As many as eight Army officers could face punishment for failing to do anything when the alleged shooter in the Fort Hood rampage displayed erratic behavior early in his military career, a U.S. official says.
The officers supervised the suspect when he was a medical student and during his work as an Army psychiatrist at Walter Reed Army Medical Center.
Defense Secretary Robert Gates was expected to refer findings on the officers to the Army for further inquiry and possible punishment. The report on what went wrong in the case of Army Maj. Nidal Hasan is expected to be released Friday.
The official said Thursday that a Pentagon inquiry finds fault with five to eight supervisors who knew or should have known about the shortcomings and erratic behavior of Hasan, who's accused of killing 13 people at the Texas Army base on Nov. 5.
The official described the confidential report on condition of anonymity because it has not been made public.
According to information gathered during the internal Pentagon review and obtained by The Associated Press last week, Hasan's strident views on Islam became more pronounced as his training progressed. Worries about his competence also grew, yet his superiors continued to give him positive performance evaluations that kept him moving through the ranks. That led to his eventual assignment at Fort Hood.
Recent statistics show the Army rarely blocks junior officers from promotion, especially in the medical corps.
Hasan showed no signs of being violent or a threat. But parallels have been drawn between the missed signals in his case and those preceding the failed Christmas Day attempt to blow up a Detroit-bound U.S. airliner. President Barack Obama and his top national security aides have acknowledged they had intelligence about the alleged bomber, Umar Farouk Abdulmutallab, but failed to connect the dots.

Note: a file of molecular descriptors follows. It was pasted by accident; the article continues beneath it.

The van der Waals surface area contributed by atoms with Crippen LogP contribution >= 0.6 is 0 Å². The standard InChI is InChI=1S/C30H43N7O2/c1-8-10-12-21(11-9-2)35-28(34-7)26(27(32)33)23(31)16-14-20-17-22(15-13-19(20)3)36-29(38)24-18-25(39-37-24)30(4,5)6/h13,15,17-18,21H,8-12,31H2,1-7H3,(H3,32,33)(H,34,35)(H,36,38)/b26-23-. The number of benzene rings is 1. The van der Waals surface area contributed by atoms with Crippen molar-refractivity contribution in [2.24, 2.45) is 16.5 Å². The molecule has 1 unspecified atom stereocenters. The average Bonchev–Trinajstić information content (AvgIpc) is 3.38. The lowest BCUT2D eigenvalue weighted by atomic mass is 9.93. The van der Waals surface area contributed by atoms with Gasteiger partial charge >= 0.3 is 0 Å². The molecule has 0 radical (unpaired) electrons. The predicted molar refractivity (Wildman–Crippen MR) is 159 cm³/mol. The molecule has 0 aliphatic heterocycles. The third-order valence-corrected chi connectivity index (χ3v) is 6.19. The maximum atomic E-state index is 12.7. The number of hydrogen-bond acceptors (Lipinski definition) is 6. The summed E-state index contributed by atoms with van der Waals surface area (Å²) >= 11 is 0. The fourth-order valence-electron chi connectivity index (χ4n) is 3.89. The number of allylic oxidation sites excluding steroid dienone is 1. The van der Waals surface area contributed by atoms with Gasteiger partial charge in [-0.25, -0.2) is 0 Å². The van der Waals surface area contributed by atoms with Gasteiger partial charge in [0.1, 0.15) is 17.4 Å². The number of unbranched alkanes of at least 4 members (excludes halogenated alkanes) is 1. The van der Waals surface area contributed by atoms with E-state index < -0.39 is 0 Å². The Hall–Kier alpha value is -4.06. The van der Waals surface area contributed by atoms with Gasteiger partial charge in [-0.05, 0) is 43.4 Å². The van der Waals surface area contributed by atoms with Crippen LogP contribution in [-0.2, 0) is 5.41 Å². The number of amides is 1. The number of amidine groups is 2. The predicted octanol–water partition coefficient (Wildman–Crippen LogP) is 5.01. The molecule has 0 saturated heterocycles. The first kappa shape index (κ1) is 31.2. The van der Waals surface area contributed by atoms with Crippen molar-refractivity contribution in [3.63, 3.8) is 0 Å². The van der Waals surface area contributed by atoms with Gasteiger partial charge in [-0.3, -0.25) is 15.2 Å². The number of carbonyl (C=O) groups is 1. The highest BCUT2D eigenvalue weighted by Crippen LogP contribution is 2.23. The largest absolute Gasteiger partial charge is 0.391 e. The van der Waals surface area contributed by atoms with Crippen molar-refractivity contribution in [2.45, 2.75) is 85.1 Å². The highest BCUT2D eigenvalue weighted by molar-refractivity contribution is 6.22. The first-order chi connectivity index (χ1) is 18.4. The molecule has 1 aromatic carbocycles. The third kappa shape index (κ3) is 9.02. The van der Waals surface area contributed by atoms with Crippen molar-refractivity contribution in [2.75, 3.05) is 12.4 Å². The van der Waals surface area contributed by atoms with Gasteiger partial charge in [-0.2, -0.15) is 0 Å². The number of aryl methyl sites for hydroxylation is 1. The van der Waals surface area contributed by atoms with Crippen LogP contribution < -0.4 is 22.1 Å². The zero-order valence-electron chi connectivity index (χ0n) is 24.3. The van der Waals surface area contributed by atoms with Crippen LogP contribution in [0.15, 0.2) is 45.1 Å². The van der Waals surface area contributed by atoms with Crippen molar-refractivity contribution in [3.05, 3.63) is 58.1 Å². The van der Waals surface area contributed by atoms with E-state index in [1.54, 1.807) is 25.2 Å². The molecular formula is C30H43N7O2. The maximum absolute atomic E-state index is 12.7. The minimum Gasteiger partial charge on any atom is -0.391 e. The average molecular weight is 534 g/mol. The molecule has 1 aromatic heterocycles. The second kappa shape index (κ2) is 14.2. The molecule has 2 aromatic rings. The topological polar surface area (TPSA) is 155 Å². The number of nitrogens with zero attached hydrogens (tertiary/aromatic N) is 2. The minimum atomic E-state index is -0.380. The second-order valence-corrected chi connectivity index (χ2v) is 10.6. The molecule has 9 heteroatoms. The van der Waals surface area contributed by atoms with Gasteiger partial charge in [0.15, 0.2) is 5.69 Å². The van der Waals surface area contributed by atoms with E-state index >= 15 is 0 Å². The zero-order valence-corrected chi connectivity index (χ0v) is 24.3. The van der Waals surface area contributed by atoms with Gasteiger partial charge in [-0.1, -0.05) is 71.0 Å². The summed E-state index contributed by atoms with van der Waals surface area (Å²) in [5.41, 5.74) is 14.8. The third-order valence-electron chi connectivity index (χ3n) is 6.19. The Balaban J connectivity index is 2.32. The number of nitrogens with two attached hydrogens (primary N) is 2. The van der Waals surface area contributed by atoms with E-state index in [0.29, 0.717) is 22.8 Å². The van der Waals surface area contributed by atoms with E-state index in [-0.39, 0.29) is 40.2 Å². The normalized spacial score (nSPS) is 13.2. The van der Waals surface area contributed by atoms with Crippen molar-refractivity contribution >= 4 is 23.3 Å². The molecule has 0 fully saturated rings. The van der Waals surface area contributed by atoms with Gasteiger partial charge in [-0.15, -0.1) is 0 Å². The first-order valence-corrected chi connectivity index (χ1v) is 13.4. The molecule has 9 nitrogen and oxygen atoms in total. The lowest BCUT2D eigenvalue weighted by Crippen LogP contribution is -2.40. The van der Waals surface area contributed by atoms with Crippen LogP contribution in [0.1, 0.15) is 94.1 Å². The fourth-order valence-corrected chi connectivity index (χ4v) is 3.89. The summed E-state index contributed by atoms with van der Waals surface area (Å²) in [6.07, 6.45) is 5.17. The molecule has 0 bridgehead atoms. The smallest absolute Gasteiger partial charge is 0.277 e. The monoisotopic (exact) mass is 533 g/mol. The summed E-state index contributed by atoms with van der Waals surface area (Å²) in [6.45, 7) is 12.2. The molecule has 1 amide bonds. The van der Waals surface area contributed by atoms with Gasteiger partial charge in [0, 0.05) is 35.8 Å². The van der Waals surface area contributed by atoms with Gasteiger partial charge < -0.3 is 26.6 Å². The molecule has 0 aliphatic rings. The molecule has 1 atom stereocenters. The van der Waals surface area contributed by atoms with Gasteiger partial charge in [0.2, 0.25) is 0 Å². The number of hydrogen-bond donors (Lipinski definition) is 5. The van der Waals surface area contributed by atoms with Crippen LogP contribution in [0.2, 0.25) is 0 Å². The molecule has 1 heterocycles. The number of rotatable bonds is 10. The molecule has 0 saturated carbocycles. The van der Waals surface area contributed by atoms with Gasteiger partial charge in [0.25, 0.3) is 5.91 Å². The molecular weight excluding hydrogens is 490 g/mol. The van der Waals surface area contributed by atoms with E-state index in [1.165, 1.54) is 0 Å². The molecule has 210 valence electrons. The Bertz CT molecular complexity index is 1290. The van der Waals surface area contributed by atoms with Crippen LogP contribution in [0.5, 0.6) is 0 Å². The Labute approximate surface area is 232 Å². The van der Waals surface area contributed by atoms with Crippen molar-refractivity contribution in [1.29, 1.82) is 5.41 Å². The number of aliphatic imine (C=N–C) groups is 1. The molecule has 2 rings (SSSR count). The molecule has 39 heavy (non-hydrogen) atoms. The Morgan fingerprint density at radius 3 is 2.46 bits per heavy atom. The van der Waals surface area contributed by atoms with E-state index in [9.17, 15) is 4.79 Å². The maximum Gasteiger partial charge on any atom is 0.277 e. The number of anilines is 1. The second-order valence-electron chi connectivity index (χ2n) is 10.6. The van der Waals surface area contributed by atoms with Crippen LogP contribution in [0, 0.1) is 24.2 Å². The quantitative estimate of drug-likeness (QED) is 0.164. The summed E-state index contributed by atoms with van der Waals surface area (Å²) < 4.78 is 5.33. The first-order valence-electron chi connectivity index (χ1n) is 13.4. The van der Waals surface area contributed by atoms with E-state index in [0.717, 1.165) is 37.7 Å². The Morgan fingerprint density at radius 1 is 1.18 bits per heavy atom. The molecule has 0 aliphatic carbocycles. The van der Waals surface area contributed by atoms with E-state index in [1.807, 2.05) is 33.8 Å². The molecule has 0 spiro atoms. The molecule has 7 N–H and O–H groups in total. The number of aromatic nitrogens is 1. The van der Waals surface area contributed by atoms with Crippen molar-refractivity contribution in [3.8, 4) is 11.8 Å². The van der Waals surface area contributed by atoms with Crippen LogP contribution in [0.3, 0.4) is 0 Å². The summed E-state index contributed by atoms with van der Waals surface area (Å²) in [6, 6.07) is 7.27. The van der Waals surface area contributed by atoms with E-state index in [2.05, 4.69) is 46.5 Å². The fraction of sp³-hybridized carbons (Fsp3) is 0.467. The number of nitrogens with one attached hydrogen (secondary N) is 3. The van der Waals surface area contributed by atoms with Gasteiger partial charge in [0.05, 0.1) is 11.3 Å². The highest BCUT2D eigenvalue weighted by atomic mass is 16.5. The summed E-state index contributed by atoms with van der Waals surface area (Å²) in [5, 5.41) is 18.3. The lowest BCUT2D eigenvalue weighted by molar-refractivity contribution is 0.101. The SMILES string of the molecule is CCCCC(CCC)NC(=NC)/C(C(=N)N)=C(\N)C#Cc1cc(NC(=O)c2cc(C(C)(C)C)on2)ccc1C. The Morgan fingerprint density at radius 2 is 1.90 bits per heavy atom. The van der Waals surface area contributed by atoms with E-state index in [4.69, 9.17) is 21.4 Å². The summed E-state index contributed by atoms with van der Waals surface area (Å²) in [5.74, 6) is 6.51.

The Pentagon review is not intended to delve into allegations Hasan corresponded by e-mail with Yemen-based radical cleric, Anwar al-Awlaki, before the Fort Hood shootings. Those issues are part of a separate criminal investigation by U.S. law enforcement officials.
Hasan has been charged with 13 counts of premeditated murder and 32 counts of attempted premeditated murder. Authorities have not said whether they plan to seek the death penalty.
After the Fort Hood shootings, Gates appointed two former senior defense officials to examine the procedures and policies for identifying threats within the military services. The review was led by former Army Secretary Togo West and retired Navy Adm. Vernon Clark.
Associated Press writer Richard Lardner contributed to this report.
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